What does it take to win a half-Iron distance triathlon? If you’re Cathy Yndestad, it takes a well-practiced combination of hard work, consistency and patience — in training and out on the course.
Have you raced in Arizona before? What did you think of the course?
I love racing in Arizona! Earlier this spring I raced LeadmanTri Marquee as well as the inaugural Athleta Esprit De She Tempe Triathlon, so I’m pretty familiar with the course. Tempe Town Lake is such a fun venue and thankfully I was mentally prepared for the technical bike course. That bike course can be tricky with 54 90-degree turns and nine U-turns, but I actually enjoyed the constant heads-up focus required to tackle it. It’s a mindset shift, but it made the 56 miles fly by!
Tell us about your race — What were your goals and how did the race play out?
I really had no idea what to expect since I hadn’t been training specifically for this distance or this race; however, one of my fitness goals is to remain in good enough shape to tackle a half anytime. Most of the summer I was focused on Olympic-distance racing so I’m use to going 100% from the gun; however, I knew I would need to exert much more patience and control throughout this race. I love to swim and always feel comfortable there. I started in Wave 8, which made it a bit more challenging, but I was so happy to be out there with everyone. Safety was my primary focus on the bike — I worked hard in the sections I could, and was really smart in the section that required caution and patience. I was nervous about the run since that’s the area that truly lacked specific race preparation, but I felt great. I kept it very steady and consistently paced throughout the entire 13 miles. That’s what I’m most proud of.
What would you consider the most important components of your training?
Consistency is always the most important aspect of my training. I pay attention to the details to get the most out of my training sessions. I respect my body and treat it very well with high quality fuel, rest and self-maintenance. That’s the most important component of my training and what really makes the difference for me. I also experimented with a radically different nutrition strategy for this race and it worked very well. I know the mantra is to never try something new during a race, but as a coach, I’m also a guinea pig as I continuously learn various techniques and strategies to optimize performance for my athletes.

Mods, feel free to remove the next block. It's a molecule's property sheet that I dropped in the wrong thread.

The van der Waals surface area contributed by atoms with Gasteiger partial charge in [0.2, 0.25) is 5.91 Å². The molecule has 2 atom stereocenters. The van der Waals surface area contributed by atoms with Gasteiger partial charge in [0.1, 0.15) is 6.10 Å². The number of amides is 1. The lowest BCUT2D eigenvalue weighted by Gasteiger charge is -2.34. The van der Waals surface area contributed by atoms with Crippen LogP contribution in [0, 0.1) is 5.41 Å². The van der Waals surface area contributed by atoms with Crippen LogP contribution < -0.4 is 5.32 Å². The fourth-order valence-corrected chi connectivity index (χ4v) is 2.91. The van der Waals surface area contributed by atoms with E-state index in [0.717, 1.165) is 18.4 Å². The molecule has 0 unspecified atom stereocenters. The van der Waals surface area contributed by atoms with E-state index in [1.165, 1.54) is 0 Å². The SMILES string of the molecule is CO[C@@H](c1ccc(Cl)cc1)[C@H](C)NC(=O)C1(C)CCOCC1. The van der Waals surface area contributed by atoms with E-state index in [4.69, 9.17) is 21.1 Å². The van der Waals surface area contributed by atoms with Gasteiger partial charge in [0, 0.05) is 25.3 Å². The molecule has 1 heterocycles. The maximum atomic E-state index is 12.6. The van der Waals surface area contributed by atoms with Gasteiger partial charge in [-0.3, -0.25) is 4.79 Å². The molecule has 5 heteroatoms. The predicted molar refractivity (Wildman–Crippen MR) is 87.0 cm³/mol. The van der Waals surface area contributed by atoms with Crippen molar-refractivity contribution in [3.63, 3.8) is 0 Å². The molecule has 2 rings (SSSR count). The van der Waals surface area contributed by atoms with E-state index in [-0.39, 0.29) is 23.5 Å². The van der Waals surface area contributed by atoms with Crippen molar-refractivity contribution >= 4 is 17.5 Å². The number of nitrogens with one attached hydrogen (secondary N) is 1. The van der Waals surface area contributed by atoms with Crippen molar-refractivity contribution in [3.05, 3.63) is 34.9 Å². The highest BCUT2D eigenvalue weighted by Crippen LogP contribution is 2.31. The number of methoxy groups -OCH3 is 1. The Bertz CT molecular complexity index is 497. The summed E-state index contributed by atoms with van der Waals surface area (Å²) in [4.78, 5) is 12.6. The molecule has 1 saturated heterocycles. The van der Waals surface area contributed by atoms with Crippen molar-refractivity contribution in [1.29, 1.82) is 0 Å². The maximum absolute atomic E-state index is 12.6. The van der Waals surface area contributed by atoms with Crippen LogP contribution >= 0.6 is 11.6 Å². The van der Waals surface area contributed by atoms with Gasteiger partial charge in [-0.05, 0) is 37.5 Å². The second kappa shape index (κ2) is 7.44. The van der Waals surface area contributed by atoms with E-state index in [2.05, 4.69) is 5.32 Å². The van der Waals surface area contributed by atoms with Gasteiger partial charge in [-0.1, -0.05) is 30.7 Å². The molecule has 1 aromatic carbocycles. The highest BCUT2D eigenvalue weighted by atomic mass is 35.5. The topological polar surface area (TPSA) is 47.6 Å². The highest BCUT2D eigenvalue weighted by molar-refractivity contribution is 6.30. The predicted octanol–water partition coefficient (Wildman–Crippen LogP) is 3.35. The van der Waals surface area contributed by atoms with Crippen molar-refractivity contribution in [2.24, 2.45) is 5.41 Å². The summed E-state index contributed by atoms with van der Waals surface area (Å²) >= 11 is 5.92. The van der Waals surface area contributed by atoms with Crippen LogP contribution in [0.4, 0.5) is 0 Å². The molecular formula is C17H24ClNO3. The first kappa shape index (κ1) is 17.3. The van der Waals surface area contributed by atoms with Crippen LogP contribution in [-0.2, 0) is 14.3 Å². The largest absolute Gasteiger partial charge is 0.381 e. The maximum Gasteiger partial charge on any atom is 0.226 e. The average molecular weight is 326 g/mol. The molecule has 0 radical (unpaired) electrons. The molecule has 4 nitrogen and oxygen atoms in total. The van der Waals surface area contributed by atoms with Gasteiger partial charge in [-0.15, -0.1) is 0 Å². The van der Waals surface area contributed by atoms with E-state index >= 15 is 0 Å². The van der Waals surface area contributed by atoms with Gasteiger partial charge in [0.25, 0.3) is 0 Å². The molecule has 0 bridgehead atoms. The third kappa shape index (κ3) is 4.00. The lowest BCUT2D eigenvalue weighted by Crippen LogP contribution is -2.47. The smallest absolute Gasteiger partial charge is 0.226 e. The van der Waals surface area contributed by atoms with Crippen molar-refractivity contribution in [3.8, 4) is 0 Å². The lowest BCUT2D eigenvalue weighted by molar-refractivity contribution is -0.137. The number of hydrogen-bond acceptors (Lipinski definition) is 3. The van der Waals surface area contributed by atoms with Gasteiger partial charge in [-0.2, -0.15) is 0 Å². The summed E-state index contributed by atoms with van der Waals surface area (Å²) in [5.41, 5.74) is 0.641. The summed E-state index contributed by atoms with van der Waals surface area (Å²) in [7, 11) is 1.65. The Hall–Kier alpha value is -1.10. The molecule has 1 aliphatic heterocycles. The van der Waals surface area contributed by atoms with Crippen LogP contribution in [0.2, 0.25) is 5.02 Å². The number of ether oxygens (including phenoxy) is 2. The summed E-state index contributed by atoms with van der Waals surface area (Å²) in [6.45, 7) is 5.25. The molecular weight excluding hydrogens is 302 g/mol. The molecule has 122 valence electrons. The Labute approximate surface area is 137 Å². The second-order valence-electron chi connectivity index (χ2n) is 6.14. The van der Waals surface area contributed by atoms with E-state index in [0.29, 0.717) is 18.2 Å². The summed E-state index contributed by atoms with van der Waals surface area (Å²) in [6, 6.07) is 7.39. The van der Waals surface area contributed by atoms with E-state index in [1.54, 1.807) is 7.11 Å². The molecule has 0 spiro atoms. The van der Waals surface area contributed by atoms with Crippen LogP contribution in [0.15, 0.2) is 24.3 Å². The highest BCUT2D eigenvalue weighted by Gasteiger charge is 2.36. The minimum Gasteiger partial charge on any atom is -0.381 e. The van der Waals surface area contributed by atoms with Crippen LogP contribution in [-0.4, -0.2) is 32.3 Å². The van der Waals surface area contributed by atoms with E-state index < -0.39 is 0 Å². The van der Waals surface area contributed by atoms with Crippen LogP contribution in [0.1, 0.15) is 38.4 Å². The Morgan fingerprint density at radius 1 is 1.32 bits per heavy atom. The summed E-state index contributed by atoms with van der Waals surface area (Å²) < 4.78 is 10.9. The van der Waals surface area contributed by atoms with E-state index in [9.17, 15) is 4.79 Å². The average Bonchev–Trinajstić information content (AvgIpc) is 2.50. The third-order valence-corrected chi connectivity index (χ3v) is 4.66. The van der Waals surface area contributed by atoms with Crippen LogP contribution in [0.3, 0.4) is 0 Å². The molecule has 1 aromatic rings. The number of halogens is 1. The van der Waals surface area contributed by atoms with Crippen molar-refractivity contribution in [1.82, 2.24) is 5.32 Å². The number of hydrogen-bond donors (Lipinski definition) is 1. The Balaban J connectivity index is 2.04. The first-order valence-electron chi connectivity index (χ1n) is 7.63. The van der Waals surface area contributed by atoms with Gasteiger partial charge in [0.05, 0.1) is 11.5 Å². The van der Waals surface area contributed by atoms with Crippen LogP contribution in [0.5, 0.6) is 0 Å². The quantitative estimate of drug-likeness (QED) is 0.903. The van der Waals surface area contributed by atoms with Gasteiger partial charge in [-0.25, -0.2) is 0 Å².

Not only were your splits the fastest of the day, you posted speedy transition times, as well. What suggestions do you have for triathletes who want to learn to be more efficient in transition?
PRACTICE, PRACTICE, PRACTICE! I’ve been racing for more than 10 years, so that experience certainly helps, but I still practice my transitions. Mapping out an organized game plan is critical to be efficient on race day. Since I specialize in the Olympic distance where every second counts, I have a heightened sensitivity to the clock during transition. Athletes spend so many hours in the pool to shave seconds off their times, but I’m always shocked when I see people wasting time in transition.
You did a lot of MTB racing this year, then shifted back into triathlon. How do the two complement each other and make you a better overall athlete?
I love being able to do both. It’s a different vibe in the mountain bike community and I love being part of that as well. With so many years of triathlon racing under my belt, mixing it up with mountain biking is my way to stay balanced — literally and figuratively. Triathlon remains my primary racing focus, but since I had entry to the coveted Leadville Trail 100 MTB race this year, I wasn’t about to pass that up. Seize every opportunity! That event is special for many reasons and it brings such joy to my racing life since I get to share it with so many riding friends. I do feel that my mountain biking experience has improved my bike handling skills, which certainly came in handy on the Soma course! As I mentioned before, I have utmost respect for my body and by participating in a wide variety of sports, I feel more resilient both mentally and physically.
Do you have any other races coming up this season? Any race goals yet for 2014?
No more races planned this season but as soon as the snow flies here in Minnesota, I’ll be waxing my Nordic skis in preparation for the American Birkebeiner at the end of February. I haven’t finalized my 2014 race season yet, but I’m sure it will be a very enjoyable mix of events including several in sunny Arizona.